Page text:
Massive ‘space hurricane’ captured spinning over Earth for the first time
ORLANDO, Fla. – While Florida is no stranger to hurricanes at ground level, the Earth once experienced a 620-mile-wide “space hurricane.” That’s what researchers were calling a phenomenon that formed over the North Pole in 2014 captured for the first time by the Defense Meteorological Satellite Program. Instead of wind and rain, though, the “space hurricane” was whipping around electrons. Made up of plasma, the vortex spun counter-clockwise and lasted about eight hours, according to the research compiled by scientists from the University of Reading and Shandong University in China. They publis...
Wildfire smoke up is to 10 times more harmful to breathe than other air pollution, new study finds
SAN JOSE, Calif. — Choking smoke from record wildfires blanketed Northern California last summer and fall. It turned Bay Area skies an otherworldly orange, raising health concerns over a hazard that is increasing as temperatures continue to climb and poorly managed forests burn out of control each year across the West. With this winter being extraordinarily dry, the chances of another big wildfire year are high. But the flames may not pose the biggest danger to the most people: A new study published Friday found that tiny particles of soot from wildfires, which millions of Californians are bre...
The Mercury News
Cuba launches Phase 3 trial of its COVID-19 vaccine. Earlier test results are still unknown
Cuba became the first country in Latin America to launch a Phase 3 trial with a homegrown COVID-19 vaccine Thursday, although the government has not yet released data from earlier testing. “Our Sovereign, the first Latin American phase III vaccine!” wrote Cuban leader Miguel Diaz-Canel on Twitter Thursday, referring to the vaccine known as Soberana in Spanish. Other countries in the region have purchased vaccines or joined COVAX, a World Health Organization-backed initiative to ensure equitable distribution of shots worldwide. Cuba has an experienced biotechnology industry and is betting on th...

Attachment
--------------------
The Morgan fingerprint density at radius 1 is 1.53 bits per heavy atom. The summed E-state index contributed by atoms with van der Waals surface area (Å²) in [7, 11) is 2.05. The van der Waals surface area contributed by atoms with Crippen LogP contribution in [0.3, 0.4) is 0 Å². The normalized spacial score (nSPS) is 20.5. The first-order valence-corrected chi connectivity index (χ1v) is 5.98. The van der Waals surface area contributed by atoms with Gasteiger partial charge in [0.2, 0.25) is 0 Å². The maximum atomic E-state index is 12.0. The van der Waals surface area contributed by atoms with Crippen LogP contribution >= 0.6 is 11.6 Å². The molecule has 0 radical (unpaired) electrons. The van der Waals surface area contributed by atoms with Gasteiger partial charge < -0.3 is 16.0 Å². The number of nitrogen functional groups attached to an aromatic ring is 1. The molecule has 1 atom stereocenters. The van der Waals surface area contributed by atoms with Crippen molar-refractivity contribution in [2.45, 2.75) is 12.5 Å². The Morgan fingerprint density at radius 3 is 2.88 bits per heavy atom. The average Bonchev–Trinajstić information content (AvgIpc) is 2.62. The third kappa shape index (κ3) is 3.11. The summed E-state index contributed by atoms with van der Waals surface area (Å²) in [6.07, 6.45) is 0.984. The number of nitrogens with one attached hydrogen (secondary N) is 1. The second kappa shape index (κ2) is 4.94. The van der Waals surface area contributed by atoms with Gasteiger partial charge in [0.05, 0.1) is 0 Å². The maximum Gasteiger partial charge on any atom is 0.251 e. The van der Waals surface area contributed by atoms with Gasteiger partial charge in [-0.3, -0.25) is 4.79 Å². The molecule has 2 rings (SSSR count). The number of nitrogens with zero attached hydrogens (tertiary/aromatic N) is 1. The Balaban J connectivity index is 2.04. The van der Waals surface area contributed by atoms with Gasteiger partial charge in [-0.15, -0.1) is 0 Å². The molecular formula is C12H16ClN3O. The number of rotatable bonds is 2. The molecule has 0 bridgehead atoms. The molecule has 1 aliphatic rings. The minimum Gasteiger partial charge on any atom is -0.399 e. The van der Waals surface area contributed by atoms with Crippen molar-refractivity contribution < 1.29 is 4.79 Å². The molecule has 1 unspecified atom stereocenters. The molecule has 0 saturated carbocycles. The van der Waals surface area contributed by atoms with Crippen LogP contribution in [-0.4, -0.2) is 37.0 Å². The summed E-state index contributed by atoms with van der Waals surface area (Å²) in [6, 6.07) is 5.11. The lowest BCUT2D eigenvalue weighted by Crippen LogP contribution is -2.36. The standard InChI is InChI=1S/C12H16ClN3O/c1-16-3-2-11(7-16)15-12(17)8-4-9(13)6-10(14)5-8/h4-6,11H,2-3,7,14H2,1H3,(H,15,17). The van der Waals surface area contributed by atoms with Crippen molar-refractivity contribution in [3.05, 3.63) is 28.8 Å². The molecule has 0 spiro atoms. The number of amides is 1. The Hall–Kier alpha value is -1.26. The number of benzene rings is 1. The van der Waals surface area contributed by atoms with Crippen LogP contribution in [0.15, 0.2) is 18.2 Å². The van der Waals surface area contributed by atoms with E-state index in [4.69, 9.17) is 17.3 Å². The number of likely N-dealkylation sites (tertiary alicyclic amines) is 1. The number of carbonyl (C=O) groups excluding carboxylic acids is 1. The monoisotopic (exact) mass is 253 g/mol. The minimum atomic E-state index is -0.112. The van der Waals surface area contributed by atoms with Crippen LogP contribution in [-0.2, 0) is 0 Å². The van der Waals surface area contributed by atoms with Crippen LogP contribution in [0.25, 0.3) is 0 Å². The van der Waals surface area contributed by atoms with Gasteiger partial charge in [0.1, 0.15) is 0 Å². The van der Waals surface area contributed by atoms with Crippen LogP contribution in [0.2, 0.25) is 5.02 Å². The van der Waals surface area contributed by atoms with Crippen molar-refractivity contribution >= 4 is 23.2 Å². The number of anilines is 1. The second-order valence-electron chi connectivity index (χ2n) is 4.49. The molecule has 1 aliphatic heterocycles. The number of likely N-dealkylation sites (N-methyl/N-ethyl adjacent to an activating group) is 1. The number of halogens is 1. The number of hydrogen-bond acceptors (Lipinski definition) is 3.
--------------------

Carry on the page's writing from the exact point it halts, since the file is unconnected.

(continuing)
The pandemic is crushing sleep. Here are 5 tips to help you get better shut-eye
This pandemic has impacted everything, so it is no surprise that it also has interrupted our sleep. We’re worried about everyone in our lives, we’re drinking too much alcohol and coffee, and even when we are in bed, we often are not experiencing good quality sleep. Those are just a few reasons that psychologist Michael Breus notes it makes perfect sense people are facing sleep issues. Studies have revealed insomnia and other sleep issues during the pandemic. “We’re just not able to handle this level of stress, and of course it’s coming out in our sleep,” Breus said. Most adults need 7 to 8 hou...
SpaceX sticks landing of Starship prototype, but then it explodes
SpaceX finally got its latest Starship prototype to land without blowing up. Well at least for a little bit. “Starship SN10 landed in one piece!” said company founder and CEO Elon Musk on his Twitter account. The company launched its SN10, as in serial number 10, version of its next-generation rocket from its Boca Chica, Texas, facility on Wednesday evening on a successful 10 km flight that finished with the rocket hitting its target landing pad without suffering the catastrophic fireball that beset the two previous Starship prototype flights. “Third time’s the charm as the saying goes,” said ...